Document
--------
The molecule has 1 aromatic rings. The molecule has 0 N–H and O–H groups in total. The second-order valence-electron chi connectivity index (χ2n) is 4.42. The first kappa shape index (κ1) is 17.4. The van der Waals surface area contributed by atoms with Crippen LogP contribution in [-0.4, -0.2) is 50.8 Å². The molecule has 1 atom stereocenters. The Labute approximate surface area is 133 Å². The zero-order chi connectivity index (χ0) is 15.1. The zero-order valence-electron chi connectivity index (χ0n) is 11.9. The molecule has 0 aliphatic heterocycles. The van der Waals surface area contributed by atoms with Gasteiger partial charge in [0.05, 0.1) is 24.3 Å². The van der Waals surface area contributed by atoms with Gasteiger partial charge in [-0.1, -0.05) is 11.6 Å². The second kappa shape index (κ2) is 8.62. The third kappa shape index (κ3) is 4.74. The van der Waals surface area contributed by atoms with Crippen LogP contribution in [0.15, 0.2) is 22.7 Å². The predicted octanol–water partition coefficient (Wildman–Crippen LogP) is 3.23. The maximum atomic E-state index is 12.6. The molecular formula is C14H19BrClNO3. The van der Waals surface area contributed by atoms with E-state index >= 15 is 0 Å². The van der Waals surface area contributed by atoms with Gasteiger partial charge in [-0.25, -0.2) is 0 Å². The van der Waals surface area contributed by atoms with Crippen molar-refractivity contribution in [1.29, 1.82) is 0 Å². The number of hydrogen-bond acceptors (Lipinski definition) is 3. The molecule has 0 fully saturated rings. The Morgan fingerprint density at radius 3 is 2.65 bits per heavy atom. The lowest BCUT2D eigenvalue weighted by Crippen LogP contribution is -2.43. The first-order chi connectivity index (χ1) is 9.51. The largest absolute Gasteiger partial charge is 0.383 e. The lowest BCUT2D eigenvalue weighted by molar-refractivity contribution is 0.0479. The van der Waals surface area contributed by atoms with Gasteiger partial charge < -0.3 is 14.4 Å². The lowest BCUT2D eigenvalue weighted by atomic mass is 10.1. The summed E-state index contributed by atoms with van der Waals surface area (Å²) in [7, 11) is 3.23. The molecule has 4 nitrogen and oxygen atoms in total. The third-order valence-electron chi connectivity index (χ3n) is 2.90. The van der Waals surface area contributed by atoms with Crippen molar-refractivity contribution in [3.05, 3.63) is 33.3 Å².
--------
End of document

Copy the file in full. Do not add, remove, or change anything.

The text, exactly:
The molecule has 1 aromatic rings. The molecule has 0 N–H and O–H groups in total. The second-order valence-electron chi connectivity index (χ2n) is 4.42. The first kappa shape index (κ1) is 17.4. The van der Waals surface area contributed by atoms with Crippen LogP contribution in [-0.4, -0.2) is 50.8 Å². The molecule has 1 atom stereocenters. The Labute approximate surface area is 133 Å². The zero-order chi connectivity index (χ0) is 15.1. The zero-order valence-electron chi connectivity index (χ0n) is 11.9. The molecule has 0 aliphatic heterocycles. The van der Waals surface area contributed by atoms with Gasteiger partial charge in [0.05, 0.1) is 24.3 Å². The van der Waals surface area contributed by atoms with Gasteiger partial charge in [-0.1, -0.05) is 11.6 Å². The second kappa shape index (κ2) is 8.62. The third kappa shape index (κ3) is 4.74. The van der Waals surface area contributed by atoms with Crippen LogP contribution in [0.15, 0.2) is 22.7 Å². The predicted octanol–water partition coefficient (Wildman–Crippen LogP) is 3.23. The maximum atomic E-state index is 12.6. The molecular formula is C14H19BrClNO3. The van der Waals surface area contributed by atoms with E-state index >= 15 is 0 Å². The van der Waals surface area contributed by atoms with Gasteiger partial charge in [-0.25, -0.2) is 0 Å². The van der Waals surface area contributed by atoms with Crippen molar-refractivity contribution in [1.29, 1.82) is 0 Å². The number of hydrogen-bond acceptors (Lipinski definition) is 3. The molecule has 0 fully saturated rings. The Morgan fingerprint density at radius 3 is 2.65 bits per heavy atom. The lowest BCUT2D eigenvalue weighted by Crippen LogP contribution is -2.43. The first-order chi connectivity index (χ1) is 9.51. The largest absolute Gasteiger partial charge is 0.383 e. The lowest BCUT2D eigenvalue weighted by molar-refractivity contribution is 0.0479. The van der Waals surface area contributed by atoms with Gasteiger partial charge < -0.3 is 14.4 Å². The lowest BCUT2D eigenvalue weighted by atomic mass is 10.1. The summed E-state index contributed by atoms with van der Waals surface area (Å²) in [7, 11) is 3.23. The molecule has 4 nitrogen and oxygen atoms in total. The third-order valence-electron chi connectivity index (χ3n) is 2.90. The van der Waals surface area contributed by atoms with Crippen molar-refractivity contribution in [3.05, 3.63) is 33.3 Å².